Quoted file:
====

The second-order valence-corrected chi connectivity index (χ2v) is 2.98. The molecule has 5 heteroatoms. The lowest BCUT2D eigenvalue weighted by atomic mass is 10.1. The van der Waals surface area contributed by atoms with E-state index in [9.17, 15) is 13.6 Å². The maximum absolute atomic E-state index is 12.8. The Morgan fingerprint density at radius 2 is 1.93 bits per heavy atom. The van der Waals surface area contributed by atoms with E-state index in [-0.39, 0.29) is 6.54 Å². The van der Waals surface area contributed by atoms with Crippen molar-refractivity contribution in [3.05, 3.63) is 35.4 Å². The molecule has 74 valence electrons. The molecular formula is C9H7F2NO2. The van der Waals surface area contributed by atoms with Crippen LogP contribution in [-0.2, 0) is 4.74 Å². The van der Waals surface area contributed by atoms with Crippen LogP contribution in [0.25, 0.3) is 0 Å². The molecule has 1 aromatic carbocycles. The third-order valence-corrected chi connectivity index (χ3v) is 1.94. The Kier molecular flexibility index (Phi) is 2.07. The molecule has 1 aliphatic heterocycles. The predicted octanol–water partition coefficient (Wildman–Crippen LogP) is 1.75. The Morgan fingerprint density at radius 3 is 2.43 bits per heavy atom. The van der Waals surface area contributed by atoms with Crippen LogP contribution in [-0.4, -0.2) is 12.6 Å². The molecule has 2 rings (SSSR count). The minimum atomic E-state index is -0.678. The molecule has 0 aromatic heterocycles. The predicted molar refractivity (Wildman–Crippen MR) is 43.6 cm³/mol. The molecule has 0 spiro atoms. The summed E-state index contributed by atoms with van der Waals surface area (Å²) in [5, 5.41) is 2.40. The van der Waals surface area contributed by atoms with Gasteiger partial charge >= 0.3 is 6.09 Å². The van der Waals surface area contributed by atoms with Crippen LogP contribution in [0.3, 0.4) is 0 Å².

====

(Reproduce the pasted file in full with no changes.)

The second-order valence-corrected chi connectivity index (χ2v) is 2.98. The molecule has 5 heteroatoms. The lowest BCUT2D eigenvalue weighted by atomic mass is 10.1. The van der Waals surface area contributed by atoms with E-state index in [9.17, 15) is 13.6 Å². The maximum absolute atomic E-state index is 12.8. The Morgan fingerprint density at radius 2 is 1.93 bits per heavy atom. The van der Waals surface area contributed by atoms with E-state index in [-0.39, 0.29) is 6.54 Å². The van der Waals surface area contributed by atoms with Crippen molar-refractivity contribution in [3.05, 3.63) is 35.4 Å². The molecule has 74 valence electrons. The molecular formula is C9H7F2NO2. The van der Waals surface area contributed by atoms with Crippen LogP contribution in [-0.2, 0) is 4.74 Å². The van der Waals surface area contributed by atoms with Crippen LogP contribution in [0.25, 0.3) is 0 Å². The molecule has 1 aromatic carbocycles. The third-order valence-corrected chi connectivity index (χ3v) is 1.94. The Kier molecular flexibility index (Phi) is 2.07. The molecule has 1 aliphatic heterocycles. The predicted octanol–water partition coefficient (Wildman–Crippen LogP) is 1.75. The Morgan fingerprint density at radius 3 is 2.43 bits per heavy atom. The van der Waals surface area contributed by atoms with Crippen LogP contribution in [-0.4, -0.2) is 12.6 Å². The molecule has 2 rings (SSSR count). The minimum atomic E-state index is -0.678. The molecule has 0 aromatic heterocycles. The predicted molar refractivity (Wildman–Crippen MR) is 43.6 cm³/mol. The molecule has 0 spiro atoms. The summed E-state index contributed by atoms with van der Waals surface area (Å²) in [5, 5.41) is 2.40. The van der Waals surface area contributed by atoms with Gasteiger partial charge >= 0.3 is 6.09 Å². The van der Waals surface area contributed by atoms with Crippen LogP contribution in [0.3, 0.4) is 0 Å².